Dunlap took part in the bombardment of Marcus Island on 9 October. On 16 October 1944 she rendezvoused with the 3d Fleet units for strikes on Luzon, then supported the landings at Leyte. When the Japanese forces made a three-pronged attack on the Philippines, she was underway for Ulithi but reversed course to screen TG 38.1 in its attacks of 25 and 26 October on the enemy fleeing after the decisive Battle for Leyte Gulf. Dunlap arrived at Ulithi 29 October for patrol duty and took part in the daring bombardments on Iwo Jima in November and December 1944 and January 1945. She returned to Iwo Jima 19 March to support its occupation, and until the end of the war patrolled to intercept Japanese ships attempting to evacuate the Bonins. On 19 June she sank an enemy craft attempting to evacuate Chichi Jima, picking up 52 survivors. Japanese officers came on board 31 August to discuss surrender terms for the Bonin Islands, and returned on 3 September to sign the surrender.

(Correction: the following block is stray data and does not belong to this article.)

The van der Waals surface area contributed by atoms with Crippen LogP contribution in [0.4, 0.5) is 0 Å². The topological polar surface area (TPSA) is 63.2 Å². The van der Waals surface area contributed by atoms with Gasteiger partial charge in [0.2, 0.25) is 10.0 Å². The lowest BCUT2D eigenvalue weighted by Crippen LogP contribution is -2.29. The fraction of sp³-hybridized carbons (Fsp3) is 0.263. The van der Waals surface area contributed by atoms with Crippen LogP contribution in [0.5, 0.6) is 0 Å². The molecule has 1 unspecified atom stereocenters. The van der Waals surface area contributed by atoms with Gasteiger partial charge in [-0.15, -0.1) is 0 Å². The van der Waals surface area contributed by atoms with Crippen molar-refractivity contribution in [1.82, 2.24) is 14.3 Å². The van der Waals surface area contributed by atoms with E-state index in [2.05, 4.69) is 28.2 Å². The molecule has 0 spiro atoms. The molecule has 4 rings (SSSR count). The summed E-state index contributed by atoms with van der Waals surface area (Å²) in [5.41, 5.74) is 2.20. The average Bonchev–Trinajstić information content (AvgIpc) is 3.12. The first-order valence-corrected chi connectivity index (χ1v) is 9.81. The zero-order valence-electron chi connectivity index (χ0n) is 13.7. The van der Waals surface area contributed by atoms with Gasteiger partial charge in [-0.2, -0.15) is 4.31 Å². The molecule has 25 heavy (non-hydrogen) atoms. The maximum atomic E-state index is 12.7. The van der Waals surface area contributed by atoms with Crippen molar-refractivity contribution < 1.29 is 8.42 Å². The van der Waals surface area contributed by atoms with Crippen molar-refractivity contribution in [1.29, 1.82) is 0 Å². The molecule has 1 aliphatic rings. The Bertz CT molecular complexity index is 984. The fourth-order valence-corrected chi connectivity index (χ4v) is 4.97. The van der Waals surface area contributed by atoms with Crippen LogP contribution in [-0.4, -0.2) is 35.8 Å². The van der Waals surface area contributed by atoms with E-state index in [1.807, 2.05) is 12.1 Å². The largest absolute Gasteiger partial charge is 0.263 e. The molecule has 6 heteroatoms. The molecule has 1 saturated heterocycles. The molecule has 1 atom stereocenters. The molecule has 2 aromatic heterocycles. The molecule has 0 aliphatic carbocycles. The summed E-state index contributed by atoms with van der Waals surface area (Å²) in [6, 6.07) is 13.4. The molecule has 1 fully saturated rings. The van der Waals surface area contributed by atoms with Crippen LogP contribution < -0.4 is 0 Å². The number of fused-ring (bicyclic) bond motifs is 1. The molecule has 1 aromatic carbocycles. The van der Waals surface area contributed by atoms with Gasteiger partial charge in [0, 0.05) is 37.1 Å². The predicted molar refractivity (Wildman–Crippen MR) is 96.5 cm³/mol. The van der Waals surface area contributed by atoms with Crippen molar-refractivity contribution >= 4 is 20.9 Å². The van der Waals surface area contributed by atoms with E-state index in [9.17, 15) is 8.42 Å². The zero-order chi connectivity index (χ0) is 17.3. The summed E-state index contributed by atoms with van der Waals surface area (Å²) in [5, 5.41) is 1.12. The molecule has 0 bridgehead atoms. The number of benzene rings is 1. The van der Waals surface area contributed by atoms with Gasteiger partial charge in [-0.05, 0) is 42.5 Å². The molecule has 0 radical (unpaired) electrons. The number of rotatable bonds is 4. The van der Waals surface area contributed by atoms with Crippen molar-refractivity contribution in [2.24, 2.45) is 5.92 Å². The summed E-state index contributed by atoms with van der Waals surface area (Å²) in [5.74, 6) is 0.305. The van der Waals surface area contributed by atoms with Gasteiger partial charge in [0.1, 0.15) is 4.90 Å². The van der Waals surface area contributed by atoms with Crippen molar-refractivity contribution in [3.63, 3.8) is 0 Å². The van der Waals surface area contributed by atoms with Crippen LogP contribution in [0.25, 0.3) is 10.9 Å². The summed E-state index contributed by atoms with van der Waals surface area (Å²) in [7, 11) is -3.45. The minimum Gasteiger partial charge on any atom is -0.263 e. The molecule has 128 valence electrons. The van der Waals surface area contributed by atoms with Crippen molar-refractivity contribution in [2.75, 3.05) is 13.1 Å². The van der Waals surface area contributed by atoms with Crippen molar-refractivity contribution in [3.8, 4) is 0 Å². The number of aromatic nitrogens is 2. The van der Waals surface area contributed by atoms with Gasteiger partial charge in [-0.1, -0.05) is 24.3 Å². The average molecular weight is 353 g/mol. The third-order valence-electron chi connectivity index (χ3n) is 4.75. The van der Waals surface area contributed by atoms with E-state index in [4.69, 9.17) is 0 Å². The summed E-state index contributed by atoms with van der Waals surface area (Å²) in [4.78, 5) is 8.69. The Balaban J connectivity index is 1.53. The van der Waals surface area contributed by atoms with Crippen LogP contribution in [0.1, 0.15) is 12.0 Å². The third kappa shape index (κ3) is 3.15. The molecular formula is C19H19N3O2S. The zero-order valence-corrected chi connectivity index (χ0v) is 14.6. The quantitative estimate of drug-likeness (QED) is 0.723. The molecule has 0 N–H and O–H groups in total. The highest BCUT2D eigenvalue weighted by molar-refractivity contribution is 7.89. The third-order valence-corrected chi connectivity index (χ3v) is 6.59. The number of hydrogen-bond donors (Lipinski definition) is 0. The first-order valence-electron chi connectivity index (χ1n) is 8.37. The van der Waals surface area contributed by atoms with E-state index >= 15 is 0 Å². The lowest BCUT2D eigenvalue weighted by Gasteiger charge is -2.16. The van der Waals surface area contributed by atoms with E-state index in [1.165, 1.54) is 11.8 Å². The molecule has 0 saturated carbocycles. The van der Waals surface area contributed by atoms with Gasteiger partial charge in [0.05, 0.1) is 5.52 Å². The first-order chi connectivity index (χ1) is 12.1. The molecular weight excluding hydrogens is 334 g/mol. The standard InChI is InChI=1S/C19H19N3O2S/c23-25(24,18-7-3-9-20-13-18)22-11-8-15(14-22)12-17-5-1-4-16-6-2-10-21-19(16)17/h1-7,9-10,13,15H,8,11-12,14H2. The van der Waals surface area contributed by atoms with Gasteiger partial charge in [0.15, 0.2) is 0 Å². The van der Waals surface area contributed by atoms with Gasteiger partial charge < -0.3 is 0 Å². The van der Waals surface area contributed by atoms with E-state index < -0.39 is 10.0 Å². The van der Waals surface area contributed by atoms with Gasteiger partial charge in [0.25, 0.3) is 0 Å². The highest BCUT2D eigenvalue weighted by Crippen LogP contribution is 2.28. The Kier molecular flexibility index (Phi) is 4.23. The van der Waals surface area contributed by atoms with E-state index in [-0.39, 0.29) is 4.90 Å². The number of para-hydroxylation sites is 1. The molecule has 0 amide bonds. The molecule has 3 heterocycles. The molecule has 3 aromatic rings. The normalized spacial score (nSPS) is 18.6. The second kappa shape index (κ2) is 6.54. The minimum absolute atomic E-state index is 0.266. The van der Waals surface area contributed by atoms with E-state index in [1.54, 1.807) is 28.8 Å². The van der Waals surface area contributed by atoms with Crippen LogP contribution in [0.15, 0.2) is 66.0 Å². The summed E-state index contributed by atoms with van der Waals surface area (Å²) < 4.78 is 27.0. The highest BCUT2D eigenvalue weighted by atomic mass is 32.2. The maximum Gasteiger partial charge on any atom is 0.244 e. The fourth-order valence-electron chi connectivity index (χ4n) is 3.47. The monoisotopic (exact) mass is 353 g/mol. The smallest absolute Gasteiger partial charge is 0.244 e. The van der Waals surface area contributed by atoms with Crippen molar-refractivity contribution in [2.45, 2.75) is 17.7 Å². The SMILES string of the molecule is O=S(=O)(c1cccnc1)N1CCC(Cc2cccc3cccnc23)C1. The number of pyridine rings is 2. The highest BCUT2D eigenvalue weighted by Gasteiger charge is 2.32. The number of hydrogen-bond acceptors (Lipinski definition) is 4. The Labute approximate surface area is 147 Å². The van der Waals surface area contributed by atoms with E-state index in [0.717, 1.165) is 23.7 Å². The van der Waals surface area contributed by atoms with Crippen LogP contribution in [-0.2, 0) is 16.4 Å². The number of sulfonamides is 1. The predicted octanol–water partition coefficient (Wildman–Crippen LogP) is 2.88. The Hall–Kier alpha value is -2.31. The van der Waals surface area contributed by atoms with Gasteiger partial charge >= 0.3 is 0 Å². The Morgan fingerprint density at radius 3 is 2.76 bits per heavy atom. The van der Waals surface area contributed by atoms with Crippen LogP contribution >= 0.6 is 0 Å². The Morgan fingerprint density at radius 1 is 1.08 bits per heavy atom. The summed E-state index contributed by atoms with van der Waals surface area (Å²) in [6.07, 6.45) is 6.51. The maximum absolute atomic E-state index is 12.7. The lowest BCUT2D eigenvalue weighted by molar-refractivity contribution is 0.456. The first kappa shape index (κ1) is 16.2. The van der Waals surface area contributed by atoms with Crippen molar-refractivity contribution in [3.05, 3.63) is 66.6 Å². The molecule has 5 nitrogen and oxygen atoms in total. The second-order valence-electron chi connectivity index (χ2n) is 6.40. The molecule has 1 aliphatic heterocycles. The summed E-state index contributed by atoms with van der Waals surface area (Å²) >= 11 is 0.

Dunlap sailed for Iwo Jima 19 September 1945, touched at San Pedro, Calif., and arrived at Houston, Tex., for Navy Day. She arrived at Norfolk 7 November where she was decommissioned 14 December 1945 and was sold 31 December 1947.

Dunlap received six battle stars for World War II service.